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Updating LaTeX on Unix

  Michel Goossens CN/ASD


In CNL 222 I described the newly-proposed TDS (TeX Directory Structure) for TeX distributions. One of the first developers to implement this structure was Thomas Esser (Hannover University). His teTeX distribution has become in less than a year the most-used TeX system on Unix, and forms also the basis of the TeX Live CD-ROM, which contains a plug-and-play setup for TeX with executables for some twenty different platforms (e.g., for Alphas, HP, Sun, RS-6000, Linux).

A new LaTeX setup (planned for November release)

In order to ease the maintenance of the TeX system at CERN, I decided to install the latest version of teTeX at CERN, and together with Thomas Esser, who came to CERN at the end of August, we installed version 0.4 of teTeX. It includes the June 1996 release of LaTeX as well as up-to-date version of most of the important packages in use at CERN. It is my plan to make this the default version at the beginning of November. Therefore I invite everybody to test the new setup before that date, so that possible problems can be cured before its general introduction. In particular I would like to find out which old LaTeX 2.09 files are still being used, so that alternatives can be found, or else these files can be added to the deprecated latex209 tree.

In principle, it suffices to issue the latex command, and the new setup will find the necessary files in the standard tree. However, if you have private files (of your experiment, group, university,...) you can access them by adding the directory where they reside (e.g., my-private-file-dir) at the end of the TEXINPUTS path, as follows:

in the Bourne (ksh, bash) shell, or
setenv TEXINPUTS :my-private-file-dir
in the C (tcsh) shell. This will first search the standard directory tree, and only then the specified directory.

If, sometime in the future, somebody provides a port implementing the same functionality in an efficient way (including the directory searching) on VMS or Windows 95/NT, the same system will also be installed on those platforms.

Testing phase

As explained above, I would like that as many LaTeX users as possible test the new setup before its introduction in a few weeks. In order to get access to the new executables on platforms which import their software from the asis central software repository (by explicit copying, or by having it accessible via AFS or NFS) one should issue the command:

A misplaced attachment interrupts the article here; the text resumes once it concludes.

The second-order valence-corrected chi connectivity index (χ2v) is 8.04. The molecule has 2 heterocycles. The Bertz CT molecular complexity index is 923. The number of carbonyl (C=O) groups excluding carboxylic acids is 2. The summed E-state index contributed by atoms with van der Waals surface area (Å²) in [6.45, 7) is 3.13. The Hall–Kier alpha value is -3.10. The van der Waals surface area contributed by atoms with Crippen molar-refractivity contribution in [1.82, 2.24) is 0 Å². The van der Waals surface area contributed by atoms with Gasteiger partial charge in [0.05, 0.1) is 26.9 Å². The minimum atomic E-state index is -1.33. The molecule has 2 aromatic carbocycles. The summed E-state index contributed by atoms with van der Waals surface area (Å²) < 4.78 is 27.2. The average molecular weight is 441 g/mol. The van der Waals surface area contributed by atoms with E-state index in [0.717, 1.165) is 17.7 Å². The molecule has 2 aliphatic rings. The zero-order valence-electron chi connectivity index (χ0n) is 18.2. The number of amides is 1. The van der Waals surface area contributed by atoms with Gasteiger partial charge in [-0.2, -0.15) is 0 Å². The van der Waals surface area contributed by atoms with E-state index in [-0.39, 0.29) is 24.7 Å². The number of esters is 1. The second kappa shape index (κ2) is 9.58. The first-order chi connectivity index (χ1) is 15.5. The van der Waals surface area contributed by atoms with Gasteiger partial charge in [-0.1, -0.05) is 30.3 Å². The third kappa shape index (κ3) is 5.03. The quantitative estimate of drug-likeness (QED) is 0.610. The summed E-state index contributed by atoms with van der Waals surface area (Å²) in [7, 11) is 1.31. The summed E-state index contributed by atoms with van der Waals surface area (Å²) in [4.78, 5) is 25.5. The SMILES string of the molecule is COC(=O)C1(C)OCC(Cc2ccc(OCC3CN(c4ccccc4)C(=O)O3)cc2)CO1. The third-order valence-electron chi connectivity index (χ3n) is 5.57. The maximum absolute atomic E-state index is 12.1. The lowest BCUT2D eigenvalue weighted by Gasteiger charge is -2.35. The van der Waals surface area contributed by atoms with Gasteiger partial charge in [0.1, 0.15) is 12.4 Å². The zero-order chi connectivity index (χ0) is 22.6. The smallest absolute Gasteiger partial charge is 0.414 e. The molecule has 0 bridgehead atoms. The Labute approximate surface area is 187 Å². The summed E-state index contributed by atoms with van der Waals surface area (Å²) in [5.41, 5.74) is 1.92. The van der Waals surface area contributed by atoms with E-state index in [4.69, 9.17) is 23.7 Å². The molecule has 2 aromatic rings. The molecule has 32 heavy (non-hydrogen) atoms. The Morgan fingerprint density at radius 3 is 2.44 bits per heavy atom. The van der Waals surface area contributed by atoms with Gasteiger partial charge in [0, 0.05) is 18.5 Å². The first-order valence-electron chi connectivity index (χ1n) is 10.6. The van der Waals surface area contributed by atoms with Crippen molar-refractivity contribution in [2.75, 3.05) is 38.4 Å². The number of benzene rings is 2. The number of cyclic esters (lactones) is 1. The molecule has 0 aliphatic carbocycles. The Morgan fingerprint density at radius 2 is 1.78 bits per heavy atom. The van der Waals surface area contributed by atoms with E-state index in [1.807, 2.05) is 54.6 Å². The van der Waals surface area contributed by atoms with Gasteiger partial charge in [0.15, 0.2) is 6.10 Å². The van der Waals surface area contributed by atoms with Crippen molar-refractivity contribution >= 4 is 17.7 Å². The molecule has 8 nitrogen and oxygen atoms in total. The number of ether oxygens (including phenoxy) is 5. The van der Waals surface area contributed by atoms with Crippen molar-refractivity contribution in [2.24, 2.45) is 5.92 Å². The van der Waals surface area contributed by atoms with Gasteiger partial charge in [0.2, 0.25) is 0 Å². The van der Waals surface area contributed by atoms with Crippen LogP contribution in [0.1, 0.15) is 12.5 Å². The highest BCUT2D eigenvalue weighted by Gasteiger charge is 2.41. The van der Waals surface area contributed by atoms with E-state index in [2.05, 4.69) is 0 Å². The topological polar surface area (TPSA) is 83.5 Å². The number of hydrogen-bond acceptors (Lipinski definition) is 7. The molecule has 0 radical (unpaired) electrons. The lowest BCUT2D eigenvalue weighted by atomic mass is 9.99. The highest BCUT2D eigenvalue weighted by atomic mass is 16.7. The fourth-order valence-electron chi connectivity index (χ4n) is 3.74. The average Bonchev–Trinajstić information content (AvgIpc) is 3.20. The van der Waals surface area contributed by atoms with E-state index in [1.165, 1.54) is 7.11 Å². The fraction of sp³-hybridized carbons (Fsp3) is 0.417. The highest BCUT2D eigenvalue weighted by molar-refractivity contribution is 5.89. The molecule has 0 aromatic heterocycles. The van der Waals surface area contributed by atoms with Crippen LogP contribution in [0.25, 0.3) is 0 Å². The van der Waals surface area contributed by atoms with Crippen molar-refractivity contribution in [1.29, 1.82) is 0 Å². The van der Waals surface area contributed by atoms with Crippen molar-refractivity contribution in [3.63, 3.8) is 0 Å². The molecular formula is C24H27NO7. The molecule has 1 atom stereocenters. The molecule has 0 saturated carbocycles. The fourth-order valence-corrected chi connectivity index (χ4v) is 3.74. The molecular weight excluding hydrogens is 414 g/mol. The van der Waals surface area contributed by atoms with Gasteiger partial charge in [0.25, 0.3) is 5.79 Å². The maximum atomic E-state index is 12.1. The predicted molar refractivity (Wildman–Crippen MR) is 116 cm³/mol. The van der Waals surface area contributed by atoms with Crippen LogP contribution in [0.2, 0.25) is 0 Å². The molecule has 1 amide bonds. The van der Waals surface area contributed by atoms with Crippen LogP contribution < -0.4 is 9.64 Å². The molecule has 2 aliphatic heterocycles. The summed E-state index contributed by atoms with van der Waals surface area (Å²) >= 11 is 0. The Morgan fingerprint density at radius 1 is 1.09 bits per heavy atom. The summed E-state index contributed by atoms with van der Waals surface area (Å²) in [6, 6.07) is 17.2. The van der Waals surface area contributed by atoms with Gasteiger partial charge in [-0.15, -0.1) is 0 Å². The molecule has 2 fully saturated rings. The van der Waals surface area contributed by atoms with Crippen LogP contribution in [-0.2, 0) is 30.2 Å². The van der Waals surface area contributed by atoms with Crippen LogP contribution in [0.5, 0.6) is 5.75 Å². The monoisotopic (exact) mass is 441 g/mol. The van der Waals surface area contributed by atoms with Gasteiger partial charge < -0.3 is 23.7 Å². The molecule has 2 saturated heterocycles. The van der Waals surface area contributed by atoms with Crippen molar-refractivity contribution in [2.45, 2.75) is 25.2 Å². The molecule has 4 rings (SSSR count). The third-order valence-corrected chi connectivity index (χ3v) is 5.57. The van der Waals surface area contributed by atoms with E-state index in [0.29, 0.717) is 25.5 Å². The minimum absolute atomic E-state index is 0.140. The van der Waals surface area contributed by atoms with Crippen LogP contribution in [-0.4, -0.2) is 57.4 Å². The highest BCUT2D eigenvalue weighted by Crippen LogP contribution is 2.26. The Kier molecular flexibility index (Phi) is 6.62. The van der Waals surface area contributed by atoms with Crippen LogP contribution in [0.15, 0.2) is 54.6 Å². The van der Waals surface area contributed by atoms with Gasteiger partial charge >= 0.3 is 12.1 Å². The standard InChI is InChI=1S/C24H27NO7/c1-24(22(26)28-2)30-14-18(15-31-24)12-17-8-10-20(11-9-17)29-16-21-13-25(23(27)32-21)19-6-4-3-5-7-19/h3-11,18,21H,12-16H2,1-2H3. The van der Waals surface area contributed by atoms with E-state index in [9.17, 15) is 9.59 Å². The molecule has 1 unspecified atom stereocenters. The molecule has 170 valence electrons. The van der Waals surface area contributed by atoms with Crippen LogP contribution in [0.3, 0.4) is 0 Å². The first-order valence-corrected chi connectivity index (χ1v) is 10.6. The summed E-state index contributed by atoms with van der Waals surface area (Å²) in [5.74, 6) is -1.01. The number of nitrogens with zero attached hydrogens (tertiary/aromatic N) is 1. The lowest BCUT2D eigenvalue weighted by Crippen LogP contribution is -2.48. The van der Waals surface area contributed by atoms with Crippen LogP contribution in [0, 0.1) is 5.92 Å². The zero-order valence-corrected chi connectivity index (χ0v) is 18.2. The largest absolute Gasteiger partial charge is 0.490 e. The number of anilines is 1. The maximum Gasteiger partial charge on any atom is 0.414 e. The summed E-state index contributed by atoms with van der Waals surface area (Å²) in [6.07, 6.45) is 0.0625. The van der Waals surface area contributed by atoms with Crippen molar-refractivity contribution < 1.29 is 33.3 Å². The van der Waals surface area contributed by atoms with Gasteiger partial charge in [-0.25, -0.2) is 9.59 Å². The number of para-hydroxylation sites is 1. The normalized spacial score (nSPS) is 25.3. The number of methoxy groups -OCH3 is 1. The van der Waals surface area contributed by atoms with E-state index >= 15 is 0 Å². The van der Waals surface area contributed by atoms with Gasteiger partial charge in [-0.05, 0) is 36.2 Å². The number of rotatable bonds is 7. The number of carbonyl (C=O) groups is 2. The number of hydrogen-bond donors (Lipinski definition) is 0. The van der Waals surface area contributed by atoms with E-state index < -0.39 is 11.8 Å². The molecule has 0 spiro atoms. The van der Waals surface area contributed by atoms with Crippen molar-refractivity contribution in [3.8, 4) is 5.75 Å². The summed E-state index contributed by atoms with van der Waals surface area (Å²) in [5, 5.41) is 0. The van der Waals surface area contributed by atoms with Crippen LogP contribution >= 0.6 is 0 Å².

ASISsetup TeX/teTeX_bin-0.4.1

Important Note

The ASISsetup command is not available in the default user setup, so to access it one should issue one of the following commands:
. /afs/
in the Bourne (ksh, bash) shell, or
source /afs/
in the C (tcsh) shell.

Systems not accessing AFS directly should replace the string /afs/ above with the root directory of the asis software, for instance often /nfs/ for NFS.

Be careful with legacy files

As pointed out above, the present and new systems will be run in parallel for some time (this is possible, since the present system stores its files below usr/local/lib/texmf while the new system stores them below usr/local/share/texmf). The present system will be archived when the new one is introduced, and removed from the system soon afterwards. As announced on various occasions, the pre-1994 LaTeX-209 setup (available at present with the latex -old command), will then also be deleted (this is overdue, since I originally announced this deletion for the summer of 1995!). Those interested in still using this old setup will have to copy it to their private disk before the end of October.

Language support

Support for various languages (hyphenation patterns and the Babel system) is compiled into the formats and is available on top of English by replacing the latex command by an equivalent where the two-letter code of the language is prepended. The table below shows a list of prefixes for the main supported languages.

caCatalan czCzech deGerman dkDanish
esSpanish fiFinnish frFrench bgG.B. English
hrCroatian huHungarian itItalian nlDutch
noNorwegian plPolish skSlovak svSwedish

Thus, the command delatex will load LaTeX with the German (and English) hyphenation patterns, frlatex with French and English, etc. Also, the preamble part of a typical job using these languages should look something like (for instance in the case of Spanish):

For the moment there is no support for Russian or Greek (an often-asked question), and I can only re-iterate my standard reply that it is up to representatives of those user communities (and similarly for other languages which are not available), to provide me with the necessary files in order to set up the desired environment.

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